A Portent of Things to Come

Only a few days had passed since the Dread Admiral had overseen the wildly chaotic Battle of Drepane. The Illyrians had shown up as expected, but what had been quite unexpected was the amount of damage that his fleet has taken in the nights leading up to this confrontation and the interference of the leviathan that arose from the depths of the sea solely to meddle in the doings of this seafaring lich. There was a great deal that the Dread Admiral could discern from his experiences on the high sea and his past dealings with various naval powers. Magical divination could assist him greatly as well. And yet there were still the unknowns to contend with.

Liches do not, as a rule, appreciate surprises. Nobody has ever caught a lich off guard and found them thankful for the experience. The Dread Admiral was no exception to this rule. He did all he could to know what he was up against and how to best defeat any obstacle that stood in his way. There had been too many unknowns of late. The Dread Admiral found it frustrating and angering. All of his considerable power and magical prowess had been tied up during the Battle of Drepane just trying to extricate himself and his ship, Soul Razer, from the clutches of the leviathan. Eventually the beast had given up the fight and released the Soul Razer but not until it had prevented the Dread Admiral’s flagship from being able to contribute in any meaningful way to the overall naval battle. If anything the magical energy that was unleashed had served to undermine the lich by destroying a number of his more capable warships that happened to have been in close proximity to the Soul Razer and leviathan’s fight. This unexpected diversion had given the Illyrian fleet a chance to cause some truly impressive destruction of their own on the Imperium’s invasion forces and by the end of the day the Dread Admiral had to cede the waters around Drepane to his enemies and withdraw.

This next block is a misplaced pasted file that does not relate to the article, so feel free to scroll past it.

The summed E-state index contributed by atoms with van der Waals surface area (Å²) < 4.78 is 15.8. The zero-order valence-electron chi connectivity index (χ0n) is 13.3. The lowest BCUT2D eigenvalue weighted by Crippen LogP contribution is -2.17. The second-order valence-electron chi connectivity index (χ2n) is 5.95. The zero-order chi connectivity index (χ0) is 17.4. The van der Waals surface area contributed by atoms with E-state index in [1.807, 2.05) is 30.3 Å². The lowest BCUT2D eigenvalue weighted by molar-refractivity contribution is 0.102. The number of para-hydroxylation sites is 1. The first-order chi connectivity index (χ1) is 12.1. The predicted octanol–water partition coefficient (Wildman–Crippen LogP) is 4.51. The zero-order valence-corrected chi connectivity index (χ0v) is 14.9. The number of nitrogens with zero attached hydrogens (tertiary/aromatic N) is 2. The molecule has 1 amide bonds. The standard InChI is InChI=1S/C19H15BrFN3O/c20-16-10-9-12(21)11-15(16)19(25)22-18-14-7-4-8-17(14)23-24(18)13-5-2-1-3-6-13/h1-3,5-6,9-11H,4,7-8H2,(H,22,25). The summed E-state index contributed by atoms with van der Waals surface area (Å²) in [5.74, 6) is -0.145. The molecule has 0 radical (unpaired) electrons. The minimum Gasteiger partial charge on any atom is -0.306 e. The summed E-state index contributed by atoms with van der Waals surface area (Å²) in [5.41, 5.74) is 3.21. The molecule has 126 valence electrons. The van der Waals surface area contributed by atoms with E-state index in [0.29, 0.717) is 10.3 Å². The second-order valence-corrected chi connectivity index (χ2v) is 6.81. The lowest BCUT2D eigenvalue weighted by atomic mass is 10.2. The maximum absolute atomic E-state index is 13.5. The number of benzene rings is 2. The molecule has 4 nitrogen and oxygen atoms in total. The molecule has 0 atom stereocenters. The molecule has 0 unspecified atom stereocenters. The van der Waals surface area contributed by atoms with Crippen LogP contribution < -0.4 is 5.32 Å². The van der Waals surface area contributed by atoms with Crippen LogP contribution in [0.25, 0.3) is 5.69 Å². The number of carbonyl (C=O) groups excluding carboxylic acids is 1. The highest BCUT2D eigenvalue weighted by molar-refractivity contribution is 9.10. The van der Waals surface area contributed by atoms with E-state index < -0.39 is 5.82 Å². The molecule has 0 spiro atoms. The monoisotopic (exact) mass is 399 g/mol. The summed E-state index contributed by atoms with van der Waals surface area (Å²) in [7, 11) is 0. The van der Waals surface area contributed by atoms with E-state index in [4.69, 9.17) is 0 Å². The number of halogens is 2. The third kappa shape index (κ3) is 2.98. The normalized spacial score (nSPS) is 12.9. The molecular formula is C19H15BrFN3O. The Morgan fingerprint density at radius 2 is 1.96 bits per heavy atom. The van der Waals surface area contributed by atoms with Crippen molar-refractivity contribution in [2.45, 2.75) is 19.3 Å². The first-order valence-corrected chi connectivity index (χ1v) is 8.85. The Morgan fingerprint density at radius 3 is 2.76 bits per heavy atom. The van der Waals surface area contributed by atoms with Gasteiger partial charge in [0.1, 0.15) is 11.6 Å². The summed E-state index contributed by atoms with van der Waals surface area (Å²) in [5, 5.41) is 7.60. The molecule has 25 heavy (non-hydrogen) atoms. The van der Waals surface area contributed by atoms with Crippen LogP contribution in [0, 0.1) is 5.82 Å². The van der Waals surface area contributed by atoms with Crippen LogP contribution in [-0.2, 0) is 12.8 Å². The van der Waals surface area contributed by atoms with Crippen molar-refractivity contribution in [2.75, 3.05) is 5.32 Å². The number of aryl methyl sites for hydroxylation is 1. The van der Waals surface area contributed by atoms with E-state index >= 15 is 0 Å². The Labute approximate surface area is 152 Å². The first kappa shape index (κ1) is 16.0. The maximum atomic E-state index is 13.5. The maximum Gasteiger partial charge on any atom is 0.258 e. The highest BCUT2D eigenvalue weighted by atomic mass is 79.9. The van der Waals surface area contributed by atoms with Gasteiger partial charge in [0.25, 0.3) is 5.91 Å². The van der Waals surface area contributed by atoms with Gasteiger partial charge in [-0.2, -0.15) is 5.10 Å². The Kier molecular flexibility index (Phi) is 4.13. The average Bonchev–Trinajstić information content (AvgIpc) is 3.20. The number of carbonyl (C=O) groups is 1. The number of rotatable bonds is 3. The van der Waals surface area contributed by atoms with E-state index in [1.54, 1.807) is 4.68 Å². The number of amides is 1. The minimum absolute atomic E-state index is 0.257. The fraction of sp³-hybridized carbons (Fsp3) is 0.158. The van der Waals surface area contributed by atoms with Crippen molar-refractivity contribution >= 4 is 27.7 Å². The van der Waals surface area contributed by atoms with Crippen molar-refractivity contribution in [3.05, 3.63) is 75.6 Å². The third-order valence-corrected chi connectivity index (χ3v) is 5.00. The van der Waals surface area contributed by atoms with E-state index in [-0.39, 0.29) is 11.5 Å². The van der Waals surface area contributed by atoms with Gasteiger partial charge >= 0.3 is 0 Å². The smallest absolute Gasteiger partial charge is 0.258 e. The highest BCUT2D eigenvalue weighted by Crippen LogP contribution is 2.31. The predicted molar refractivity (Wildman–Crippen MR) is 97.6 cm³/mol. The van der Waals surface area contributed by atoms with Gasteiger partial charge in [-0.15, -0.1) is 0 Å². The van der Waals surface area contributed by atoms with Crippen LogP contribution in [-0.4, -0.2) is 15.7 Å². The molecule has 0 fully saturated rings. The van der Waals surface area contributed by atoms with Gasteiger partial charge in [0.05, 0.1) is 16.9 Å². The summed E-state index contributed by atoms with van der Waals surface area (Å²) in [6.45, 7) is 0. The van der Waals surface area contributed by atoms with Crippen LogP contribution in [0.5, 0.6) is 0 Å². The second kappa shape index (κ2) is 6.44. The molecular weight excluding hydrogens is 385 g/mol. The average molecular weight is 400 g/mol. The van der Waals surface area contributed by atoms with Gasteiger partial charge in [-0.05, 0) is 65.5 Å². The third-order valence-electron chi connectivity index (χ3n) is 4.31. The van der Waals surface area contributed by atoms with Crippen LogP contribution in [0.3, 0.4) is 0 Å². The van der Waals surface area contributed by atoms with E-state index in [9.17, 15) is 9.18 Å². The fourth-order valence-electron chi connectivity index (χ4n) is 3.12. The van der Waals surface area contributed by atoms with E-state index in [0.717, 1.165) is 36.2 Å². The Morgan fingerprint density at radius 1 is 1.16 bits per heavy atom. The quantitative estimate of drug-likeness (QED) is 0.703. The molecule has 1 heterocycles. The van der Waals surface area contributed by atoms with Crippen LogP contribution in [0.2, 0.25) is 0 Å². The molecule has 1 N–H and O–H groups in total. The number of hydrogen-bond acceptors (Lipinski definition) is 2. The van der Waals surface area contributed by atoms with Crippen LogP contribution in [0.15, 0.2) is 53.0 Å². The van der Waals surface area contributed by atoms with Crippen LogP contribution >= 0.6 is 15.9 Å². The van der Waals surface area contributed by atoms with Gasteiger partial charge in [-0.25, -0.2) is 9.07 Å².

Humiliating as this had been it seemed to only get worse. Some of the merchant ships pressed into service by the Imperium to haul troops and supplies were attacked by what the Dread Admiral could only define as pirates. These ships full of vital invasion supplies were savagely mauled by the seaborne raiders that sank or disabled many that were unable to keep pace with the withdrawing Imperium forces. The Dread Admiral was less concerned with these ships than he was with his own warships that managed to avoid any serious harm after disengaging with the Illyrians. Enough damage had been done to both sides that there was an unspoken relief to be able to sail the other way and end the fight. All except those confounded pirates.

This is when the unthinkable happened. One of the Dread Admiral’s own scout ships, a small galley called the Eel, was making its way slowly back to Sikilian waters and relative safety when something went terribly wrong. The captain of the Eel was a necromancer who had faithfully served the Dread Admiral for years. Their connection was unshakeable and the lich could see through the eyes of this minion as if peering through his own. But something unexpected happened. Again with the surprises! No sooner had the necromancer indicated the presence of an unknown sailing ship than the Dread Admiral had lost all contact with his minion and indeed lost all track of the Eel and the rest of its crew. This was no minor annoyance. Scouring the area using magical scrying the lich could not see anything through an impenetrable fog that seemed to have arisen from nothing and now enveloped the lich’s divinations utterly.

Less than half an hour later the Dread Admiral had a sinking feeling that all was not well with his errant scout ship. The sorcerous cloud lifted and the lich could see the unmistakable presence of debris floating in the water where the Eel had been. No sign of his ship or its crew was anywhere to be found. If this was a portent of things to come, the Dread Admiral had an incredibly powerful enemy running loose. This would not stand. Liches hated unknown enemies even more than they hated being caught off guard.